Air Date: 6-15-2018|Episode 507
Dr. Eva King, CIEC is the Principal Scientist and Founder of AURA EnviroScience. Eva received her Masters degree in Biochemistry from the University of Bielefeld, Germany, and her Doctorate from the University of Oxford, UK. She has been involved in investigations and research into indoor environments and health, allergens, asthma and immunology for over 10 years, and has developed a wide range of new methods for exposure assessment. She has helped clients in different industry sectors, accelerating product development and validation, and assisted in clinical trials and other research studies. Her work has been published in many peer-reviewed scientific publications. Eva is an active member of the indoor air quality, industrial hygiene, and allergy research communities, and served on the Board of Directors of IAQA, and as Convention Committee Chair between 2013 and 2017.
Dr. Wei Tang is the founder, President and Laboratory Director of QLab in Metuchen, New Jersey. Dr. Tang graduated from Cornell University with his Master and Ph.D. degrees in Soil Microbiology. He has conducted numerous research projects in Cornell University Soil Microbiology Laboratory in using microorganisms for bioremediation of environmental organic pollutants. His work in recent years has been focused on microbiological sampling and analysis methods for indoor environmental quality assessment. He has taught professional development courses and presented frequently at national conferences on analysis of indoor microorganisms and also on various topics including investigation and remediation of microbial growth in indoor environment. Dr. Tang is the inventor of several advanced microbial sampling devices including AccuScience Triple Gel-Tape, Sweep-Swab and Sponge-Swab. He also developed several advanced analytical methods such as AccuScience High Performance Spore Count and AccuScience Triplicate Analysis. Dr. Tang served on IAQA Board of Directors for three terms. He is currently the IAQA Trenton Chapter Director.
Coverage from the IAQA Mid Atlantic Conference in Princeton, New Jersey
Today’s episode of IAQradio was broadcast live from the IAQA Mid Atlantic Conference in Princeton, New Jersey. Guests included: Dr. Wei Tang, PhD, QLab who has over 23 years of experience in prestigious microbiology laboratories and is the founder of QLab http://www.qlabusa.com/
Bob Krell is a nationally recognized indoor environmental consultant, trainer and publishing media pioneer. https://healthyindoors.com/
Dr. Eva King is a Council-certified Indoor Environmental Consultant (CIEC). She is the Principal Scientist and Founder of AURA EnviroScience. https://www.aura-enviroscience.com/about1/
Nuggets mined from today’s episode:
Wei Tang, Ph.D.: As technology improves there is a shifting of methods for sampling and analysis. New methods are continually emerging. Good sampling, good analysis, provides good information from occupants and property owners.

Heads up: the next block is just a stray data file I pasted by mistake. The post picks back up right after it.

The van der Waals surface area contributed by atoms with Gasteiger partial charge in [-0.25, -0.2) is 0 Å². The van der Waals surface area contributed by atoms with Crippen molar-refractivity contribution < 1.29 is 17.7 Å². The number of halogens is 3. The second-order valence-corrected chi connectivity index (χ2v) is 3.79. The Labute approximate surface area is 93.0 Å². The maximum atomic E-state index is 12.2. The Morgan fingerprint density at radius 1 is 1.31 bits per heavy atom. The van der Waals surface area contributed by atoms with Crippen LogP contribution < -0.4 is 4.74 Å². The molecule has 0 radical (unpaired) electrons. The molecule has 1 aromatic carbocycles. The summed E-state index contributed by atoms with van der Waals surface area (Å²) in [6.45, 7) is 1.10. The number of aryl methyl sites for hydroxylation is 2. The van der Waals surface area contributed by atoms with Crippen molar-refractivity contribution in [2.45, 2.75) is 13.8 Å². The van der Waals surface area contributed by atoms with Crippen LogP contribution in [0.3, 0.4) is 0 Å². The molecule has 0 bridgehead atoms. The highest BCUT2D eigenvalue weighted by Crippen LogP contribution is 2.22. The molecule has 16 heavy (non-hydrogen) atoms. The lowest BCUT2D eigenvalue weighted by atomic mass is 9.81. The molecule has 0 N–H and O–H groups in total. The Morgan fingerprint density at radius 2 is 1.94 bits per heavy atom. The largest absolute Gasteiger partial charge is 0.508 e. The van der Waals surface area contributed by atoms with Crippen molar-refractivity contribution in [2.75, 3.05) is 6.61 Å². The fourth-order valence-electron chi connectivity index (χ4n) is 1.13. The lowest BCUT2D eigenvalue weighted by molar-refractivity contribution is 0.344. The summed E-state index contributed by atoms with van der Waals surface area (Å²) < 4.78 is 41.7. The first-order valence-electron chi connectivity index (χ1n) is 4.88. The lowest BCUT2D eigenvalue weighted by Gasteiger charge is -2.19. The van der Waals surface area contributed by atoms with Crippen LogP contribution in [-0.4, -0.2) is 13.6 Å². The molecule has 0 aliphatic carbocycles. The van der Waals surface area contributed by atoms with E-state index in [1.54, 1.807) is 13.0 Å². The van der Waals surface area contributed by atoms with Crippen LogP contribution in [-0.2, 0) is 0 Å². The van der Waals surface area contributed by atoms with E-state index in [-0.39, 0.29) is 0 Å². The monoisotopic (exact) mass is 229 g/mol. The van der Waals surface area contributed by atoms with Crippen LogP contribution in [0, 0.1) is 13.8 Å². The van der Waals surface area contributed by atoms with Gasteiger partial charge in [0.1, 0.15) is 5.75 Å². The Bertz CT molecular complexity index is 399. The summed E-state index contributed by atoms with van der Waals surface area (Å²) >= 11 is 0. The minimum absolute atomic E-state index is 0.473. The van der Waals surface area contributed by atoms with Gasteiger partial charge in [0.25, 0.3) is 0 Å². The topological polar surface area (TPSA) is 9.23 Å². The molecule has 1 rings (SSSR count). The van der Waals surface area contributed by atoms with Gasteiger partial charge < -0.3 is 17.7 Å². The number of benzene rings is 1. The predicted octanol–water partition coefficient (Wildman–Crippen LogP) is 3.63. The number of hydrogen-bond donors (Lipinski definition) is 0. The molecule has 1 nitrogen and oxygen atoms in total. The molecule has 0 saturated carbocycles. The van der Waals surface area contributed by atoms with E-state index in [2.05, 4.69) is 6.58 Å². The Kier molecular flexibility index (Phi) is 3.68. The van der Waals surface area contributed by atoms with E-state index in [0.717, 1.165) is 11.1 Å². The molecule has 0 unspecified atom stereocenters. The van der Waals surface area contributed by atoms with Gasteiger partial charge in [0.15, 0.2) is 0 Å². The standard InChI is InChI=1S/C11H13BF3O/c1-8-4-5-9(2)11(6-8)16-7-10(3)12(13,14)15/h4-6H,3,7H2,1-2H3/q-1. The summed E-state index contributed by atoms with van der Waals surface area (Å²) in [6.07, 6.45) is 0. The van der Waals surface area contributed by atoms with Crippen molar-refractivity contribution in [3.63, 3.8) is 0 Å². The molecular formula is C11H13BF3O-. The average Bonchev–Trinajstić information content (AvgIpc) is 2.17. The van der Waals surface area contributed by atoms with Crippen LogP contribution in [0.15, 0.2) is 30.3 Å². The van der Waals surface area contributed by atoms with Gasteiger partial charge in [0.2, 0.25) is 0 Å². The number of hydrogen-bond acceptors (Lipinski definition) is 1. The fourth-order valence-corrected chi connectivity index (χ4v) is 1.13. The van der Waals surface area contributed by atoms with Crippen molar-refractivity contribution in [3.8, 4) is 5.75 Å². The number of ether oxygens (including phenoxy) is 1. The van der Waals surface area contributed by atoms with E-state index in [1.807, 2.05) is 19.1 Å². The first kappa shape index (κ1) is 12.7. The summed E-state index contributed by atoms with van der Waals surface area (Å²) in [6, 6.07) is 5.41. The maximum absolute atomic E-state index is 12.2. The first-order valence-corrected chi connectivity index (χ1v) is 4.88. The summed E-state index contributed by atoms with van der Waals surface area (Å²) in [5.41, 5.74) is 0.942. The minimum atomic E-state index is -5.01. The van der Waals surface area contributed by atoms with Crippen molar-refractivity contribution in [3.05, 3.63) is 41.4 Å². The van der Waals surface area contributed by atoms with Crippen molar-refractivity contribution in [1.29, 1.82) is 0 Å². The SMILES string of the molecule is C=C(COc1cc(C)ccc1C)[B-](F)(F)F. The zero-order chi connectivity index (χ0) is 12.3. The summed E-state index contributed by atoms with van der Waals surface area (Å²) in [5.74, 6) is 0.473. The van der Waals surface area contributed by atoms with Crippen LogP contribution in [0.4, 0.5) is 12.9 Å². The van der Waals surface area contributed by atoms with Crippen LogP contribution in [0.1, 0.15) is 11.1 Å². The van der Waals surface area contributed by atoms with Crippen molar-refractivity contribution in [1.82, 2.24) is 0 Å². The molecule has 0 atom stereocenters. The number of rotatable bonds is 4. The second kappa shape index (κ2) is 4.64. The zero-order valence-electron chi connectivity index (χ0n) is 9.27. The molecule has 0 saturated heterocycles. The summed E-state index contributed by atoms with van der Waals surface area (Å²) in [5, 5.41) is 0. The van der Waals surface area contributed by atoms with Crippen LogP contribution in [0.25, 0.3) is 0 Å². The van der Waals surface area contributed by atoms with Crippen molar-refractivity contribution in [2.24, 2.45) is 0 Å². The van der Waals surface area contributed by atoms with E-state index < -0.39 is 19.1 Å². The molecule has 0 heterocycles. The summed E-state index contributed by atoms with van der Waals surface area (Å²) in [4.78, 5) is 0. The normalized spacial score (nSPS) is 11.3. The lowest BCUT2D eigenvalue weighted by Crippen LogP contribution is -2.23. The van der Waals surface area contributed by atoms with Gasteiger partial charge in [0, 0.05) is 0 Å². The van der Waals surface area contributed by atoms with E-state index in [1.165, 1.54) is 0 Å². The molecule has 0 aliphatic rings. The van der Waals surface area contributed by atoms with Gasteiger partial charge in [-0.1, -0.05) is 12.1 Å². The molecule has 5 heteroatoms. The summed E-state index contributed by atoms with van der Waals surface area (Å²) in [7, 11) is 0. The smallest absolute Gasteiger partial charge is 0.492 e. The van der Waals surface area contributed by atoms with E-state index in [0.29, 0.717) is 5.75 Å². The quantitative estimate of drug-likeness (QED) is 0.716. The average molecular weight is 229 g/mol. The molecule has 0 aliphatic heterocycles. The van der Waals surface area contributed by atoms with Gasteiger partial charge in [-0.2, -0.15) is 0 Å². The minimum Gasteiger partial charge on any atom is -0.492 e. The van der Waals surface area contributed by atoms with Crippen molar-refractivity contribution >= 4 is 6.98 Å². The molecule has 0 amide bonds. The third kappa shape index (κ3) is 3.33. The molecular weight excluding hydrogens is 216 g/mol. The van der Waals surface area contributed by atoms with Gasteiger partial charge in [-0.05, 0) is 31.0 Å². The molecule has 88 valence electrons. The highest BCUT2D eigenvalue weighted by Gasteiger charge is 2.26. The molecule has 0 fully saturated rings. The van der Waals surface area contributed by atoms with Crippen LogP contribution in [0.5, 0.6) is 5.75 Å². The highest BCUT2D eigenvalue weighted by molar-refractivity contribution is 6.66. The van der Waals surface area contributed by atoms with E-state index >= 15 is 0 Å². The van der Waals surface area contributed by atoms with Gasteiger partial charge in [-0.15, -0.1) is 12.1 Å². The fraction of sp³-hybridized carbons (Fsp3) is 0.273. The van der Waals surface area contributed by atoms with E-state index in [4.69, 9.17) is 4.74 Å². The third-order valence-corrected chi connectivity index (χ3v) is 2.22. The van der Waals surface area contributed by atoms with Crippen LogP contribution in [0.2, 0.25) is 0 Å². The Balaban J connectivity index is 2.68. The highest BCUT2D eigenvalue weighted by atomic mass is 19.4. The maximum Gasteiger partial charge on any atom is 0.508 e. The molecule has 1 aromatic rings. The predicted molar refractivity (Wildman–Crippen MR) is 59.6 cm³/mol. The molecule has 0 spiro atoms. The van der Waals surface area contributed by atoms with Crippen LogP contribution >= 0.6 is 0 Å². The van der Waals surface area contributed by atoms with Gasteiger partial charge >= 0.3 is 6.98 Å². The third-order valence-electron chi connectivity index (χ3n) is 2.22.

To improve spore trap sampling, check the degree on loading or impaction on the trap by holding it up to an overhead light source. At least 50% of the trace must be clear. When less than 50% of the trace is clear it’s probably overloaded and it would be best to take another sample for a shorter period of time.
In a sample profile it’s important to compare both the concentration and percentage. Percentage distribution should be similar for both indoor and outdoor samples. 2%-3% of Asp/Pen is normal outdoors. Finding higher percentages of Asp/Pen indoors than are found outdoors indicates there is an indoor source of Asp/Pen.
As an active volunteer and leader of the IAQA Mid Atlantic Chapter, Wei wants to raise general IAQ awareness and advance industry education, provide assistance and networking opportunities for both members and nonmembers.
Bob Krell: Bob is seeking to better position the industry to offer services. The challenge is improving our messaging. There is a disconnect between research done by Universities, Dept. of Energy Laboratories, Sloan Foundation, etc. and practitioners and consumers. Those of us in the industry have become jaded. We automatically conclude that consumers and clients understand our terminology and acronyms. While commercial clients likely understand, John Q. Public doesn’t.
The Indoor Generation is 30 year old information presented in a compelling video by Velux.
The communication, messaging and marketing that worked 10 years ago, doesn’t work today. The Z generation demands to be entertained. With shorter attention spans, video is now a necessity for transmission of information.